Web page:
“The last monk leaves the garden; days decrease,
And autumn grows, autumn in everything.”
– Robert Browning
If the shortening days weren’t enough of a reminder, October brought its particular combination of drizzle and chill to let us know that autumn is definitely getting started. I’ve felt the urge to check out the fruity pebble colored mittens in my closet and make sure all my cold weather gear is set. On Saturday we ventured out into the grayness, and I had the overwhelming urge for some comfort food – namely, Chinese soup dumplings.
Known as xiao long bao, these steamed buns are at their best when the delicious soup and pork filling is enclosed in a thin, delicate wrapper. The entire process of eating one is so satisfying that the table gets – and stays – much quieter when the bamboo baskets arrive. We sit and admire them for a minute or so to make sure the translucent skin has a chance to firm up a bit. If we grab one too early, the skin might tear, spilling scorchingly hot soup. The plump dumplings have to make it onto the spoon intact to fully enjoy the experience of devouring one.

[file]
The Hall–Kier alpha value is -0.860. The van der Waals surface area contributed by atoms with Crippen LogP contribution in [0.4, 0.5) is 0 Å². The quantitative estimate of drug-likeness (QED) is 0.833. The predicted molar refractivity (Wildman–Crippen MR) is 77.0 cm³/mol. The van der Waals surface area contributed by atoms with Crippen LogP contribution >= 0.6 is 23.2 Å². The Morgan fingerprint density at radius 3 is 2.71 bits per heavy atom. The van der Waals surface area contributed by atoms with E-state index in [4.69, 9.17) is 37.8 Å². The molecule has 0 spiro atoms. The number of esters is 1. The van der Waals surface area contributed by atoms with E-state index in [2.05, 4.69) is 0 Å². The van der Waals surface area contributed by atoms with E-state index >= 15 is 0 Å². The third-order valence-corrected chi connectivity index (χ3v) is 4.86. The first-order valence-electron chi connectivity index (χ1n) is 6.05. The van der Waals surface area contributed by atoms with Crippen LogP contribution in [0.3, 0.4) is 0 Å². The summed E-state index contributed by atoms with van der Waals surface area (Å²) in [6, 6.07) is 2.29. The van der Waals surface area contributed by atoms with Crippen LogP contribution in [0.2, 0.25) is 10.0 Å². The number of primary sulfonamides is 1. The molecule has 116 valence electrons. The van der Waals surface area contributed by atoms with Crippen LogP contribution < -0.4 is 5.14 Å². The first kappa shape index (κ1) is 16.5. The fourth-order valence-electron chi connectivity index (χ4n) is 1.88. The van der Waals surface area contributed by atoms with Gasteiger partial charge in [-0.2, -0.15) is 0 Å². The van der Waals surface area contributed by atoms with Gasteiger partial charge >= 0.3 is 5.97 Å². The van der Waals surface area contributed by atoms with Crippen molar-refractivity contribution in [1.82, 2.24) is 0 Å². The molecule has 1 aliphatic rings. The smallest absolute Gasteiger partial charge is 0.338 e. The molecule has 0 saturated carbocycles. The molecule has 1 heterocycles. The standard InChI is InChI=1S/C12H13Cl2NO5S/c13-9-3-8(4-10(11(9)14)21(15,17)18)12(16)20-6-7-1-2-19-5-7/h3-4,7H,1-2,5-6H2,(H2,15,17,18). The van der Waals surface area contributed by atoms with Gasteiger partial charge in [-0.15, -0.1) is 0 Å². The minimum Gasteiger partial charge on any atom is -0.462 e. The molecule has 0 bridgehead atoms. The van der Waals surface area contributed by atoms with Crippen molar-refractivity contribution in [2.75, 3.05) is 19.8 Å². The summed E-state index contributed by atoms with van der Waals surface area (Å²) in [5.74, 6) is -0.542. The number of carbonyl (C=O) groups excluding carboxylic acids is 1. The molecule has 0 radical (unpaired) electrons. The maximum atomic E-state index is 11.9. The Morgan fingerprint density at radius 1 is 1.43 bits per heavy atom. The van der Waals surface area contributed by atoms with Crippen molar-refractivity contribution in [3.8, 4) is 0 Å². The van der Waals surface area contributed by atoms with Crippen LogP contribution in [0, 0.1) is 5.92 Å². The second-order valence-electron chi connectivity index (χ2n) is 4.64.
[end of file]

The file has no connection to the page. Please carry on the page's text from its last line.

On the spoon, each dumpling sits like a minor triumph. The best way to get to the middle involves taking a tiny bite from the top and allowing the steam to escape first. Then you can drink the soup from the dumpling or catch it in the spoon. With most of the soup gone, the rest can be popped in your mouth via spoon, or with a chopstick assist.
As for how the soup gets into the dumpling in the first place, the process is ingenious. The ingredients are cooked until they form a jellied stock. Loosely mixed pork, ginger, scallions, and seasoning are combined with small cubes of the stock. At low temperature, the jellied stock is solid, but when heated it melts into a richly flavored soup. In fact, the pork filling also seems to melt when it is combined loosely and has the proper fat content.
Unlike other comfort foods, xiao long bao fill you with warmth without leaving you so overwhelmingly full that you need a nap. When combined with spicy eggplant, scallion pancakes, and some other Chinese favorites, they make a meal. On their own, they are an ideal snack or alternative to a cup of soup.
The first day of October ushered in a chilly gray we had not seen for many months. Instinctively I craved the sort of soup dumplings that are rolled by hand and labored over for hours. As autumn grows, we will be craving comfort foods even more, and part of the comfort lies in enjoying the traditions and processes that deliver warmth and nourish us.